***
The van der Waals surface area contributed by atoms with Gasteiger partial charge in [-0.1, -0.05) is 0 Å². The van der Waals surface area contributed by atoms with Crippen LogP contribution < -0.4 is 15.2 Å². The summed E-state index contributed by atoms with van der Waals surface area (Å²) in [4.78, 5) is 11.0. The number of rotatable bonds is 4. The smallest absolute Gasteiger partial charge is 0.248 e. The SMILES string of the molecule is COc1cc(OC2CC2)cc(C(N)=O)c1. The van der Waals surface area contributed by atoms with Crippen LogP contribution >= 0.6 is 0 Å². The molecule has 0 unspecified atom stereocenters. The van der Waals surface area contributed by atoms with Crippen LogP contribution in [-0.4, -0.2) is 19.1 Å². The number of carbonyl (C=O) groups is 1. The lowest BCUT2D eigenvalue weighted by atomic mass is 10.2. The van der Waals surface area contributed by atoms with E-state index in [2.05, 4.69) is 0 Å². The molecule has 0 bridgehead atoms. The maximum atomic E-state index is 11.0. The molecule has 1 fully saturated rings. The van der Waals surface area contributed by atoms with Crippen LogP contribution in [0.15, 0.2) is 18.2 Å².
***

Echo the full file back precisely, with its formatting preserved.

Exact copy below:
The van der Waals surface area contributed by atoms with Gasteiger partial charge in [-0.1, -0.05) is 0 Å². The van der Waals surface area contributed by atoms with Crippen LogP contribution < -0.4 is 15.2 Å². The summed E-state index contributed by atoms with van der Waals surface area (Å²) in [4.78, 5) is 11.0. The number of rotatable bonds is 4. The smallest absolute Gasteiger partial charge is 0.248 e. The SMILES string of the molecule is COc1cc(OC2CC2)cc(C(N)=O)c1. The van der Waals surface area contributed by atoms with Crippen LogP contribution >= 0.6 is 0 Å². The molecule has 0 unspecified atom stereocenters. The van der Waals surface area contributed by atoms with Crippen LogP contribution in [-0.4, -0.2) is 19.1 Å². The number of carbonyl (C=O) groups is 1. The lowest BCUT2D eigenvalue weighted by atomic mass is 10.2. The van der Waals surface area contributed by atoms with E-state index in [2.05, 4.69) is 0 Å². The molecule has 0 bridgehead atoms. The maximum atomic E-state index is 11.0. The molecule has 1 fully saturated rings. The van der Waals surface area contributed by atoms with Crippen LogP contribution in [0.15, 0.2) is 18.2 Å².